beginner piano study for a teenager?
August 29, 2019 2:52 PM   Subscribe

My fifteen-year-old daughter would like to explore piano for a month. I play at an intermediate level, but I don't know how to teach piano (especially correct technique). Help me explore options? Snowflakes within.

- My daughter does not read music and has no previous experience with music lessons. She's smart, so she could probably pick it up quickly, but I don't know how best to teach it. I've been reading music since I was six (soprano/bass clef, later also alto clef) so I don't remember the process of learning it.

- We don't have a piano, but we do have a USB MIDI keyboard controller with 88 weighted keys (a first-generation Komplete Kontrol S88). Right now I just set it up with Cockos Reaper and a piano VST instrument for playing around.

- I learned piano in South Korea, which mostly consisted of a lot of Hanon and Burgmüller. I appreciate them now, but I suspect Hanon in particular would bore my kid, and I don't own the books anymore due to many moves. Is Suzuki the preferred approach in the West? Or is there another course that I should be looking into? (We're in the USA.) I think she would enjoy this more if she could start learning some simple songs along with things like scales.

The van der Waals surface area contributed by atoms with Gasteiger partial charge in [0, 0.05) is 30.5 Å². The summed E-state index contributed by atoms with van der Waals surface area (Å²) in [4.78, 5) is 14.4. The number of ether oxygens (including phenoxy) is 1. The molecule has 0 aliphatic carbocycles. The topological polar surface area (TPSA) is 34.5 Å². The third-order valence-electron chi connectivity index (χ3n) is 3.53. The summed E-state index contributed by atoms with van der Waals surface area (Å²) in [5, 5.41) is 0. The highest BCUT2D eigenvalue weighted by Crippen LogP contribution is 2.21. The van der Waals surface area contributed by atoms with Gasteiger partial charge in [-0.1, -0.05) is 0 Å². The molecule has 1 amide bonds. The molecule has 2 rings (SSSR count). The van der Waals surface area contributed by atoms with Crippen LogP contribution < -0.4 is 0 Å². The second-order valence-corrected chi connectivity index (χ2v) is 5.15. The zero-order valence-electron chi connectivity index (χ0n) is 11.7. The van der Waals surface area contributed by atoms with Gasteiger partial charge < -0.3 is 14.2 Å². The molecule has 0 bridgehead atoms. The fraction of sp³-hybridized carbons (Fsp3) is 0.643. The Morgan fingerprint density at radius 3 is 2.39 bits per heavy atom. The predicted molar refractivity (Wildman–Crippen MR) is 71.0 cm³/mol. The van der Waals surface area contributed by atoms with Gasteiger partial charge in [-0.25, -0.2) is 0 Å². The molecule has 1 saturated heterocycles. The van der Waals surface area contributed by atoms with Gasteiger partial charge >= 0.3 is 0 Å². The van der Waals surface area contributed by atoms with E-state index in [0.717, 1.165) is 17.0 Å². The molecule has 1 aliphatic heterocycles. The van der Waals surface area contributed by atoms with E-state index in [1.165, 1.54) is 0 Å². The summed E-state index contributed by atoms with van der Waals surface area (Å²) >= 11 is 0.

- I hear there are iPad apps now that help teach piano? (Obviously not available back in the 1980s when I was learning.) We have an iPad Pro 11". Should I be looking into an app, and if so, which one?

- Piano lessons could definitely be a thing, especially since if she continues with this I think it would be good to get proper technique, theory, etc. (And if I can find a piano teacher who doesn't mind teaching on a MIDI controller, eep.) I just want to see if this is a passing fancy or a more long-term interest.

- She thinks she would like to experiment with composing, which I can actually help her with once she gets some fundamentals down; I compose as a hobby (piano, electronica, chamber orchestra) and she's grown up listening to me doing that. But if there are introductions to composing that would be suitable for a beginner, I'd love to hear about those. I have a vague memory of doing some lessons related to that at the Houston Music Institute but I don't remember the name of the author. I think William Russo's Composing Music: A New Approach is a ton of fun but it might require more prerequisites in terms of theory than she will have for some time yet.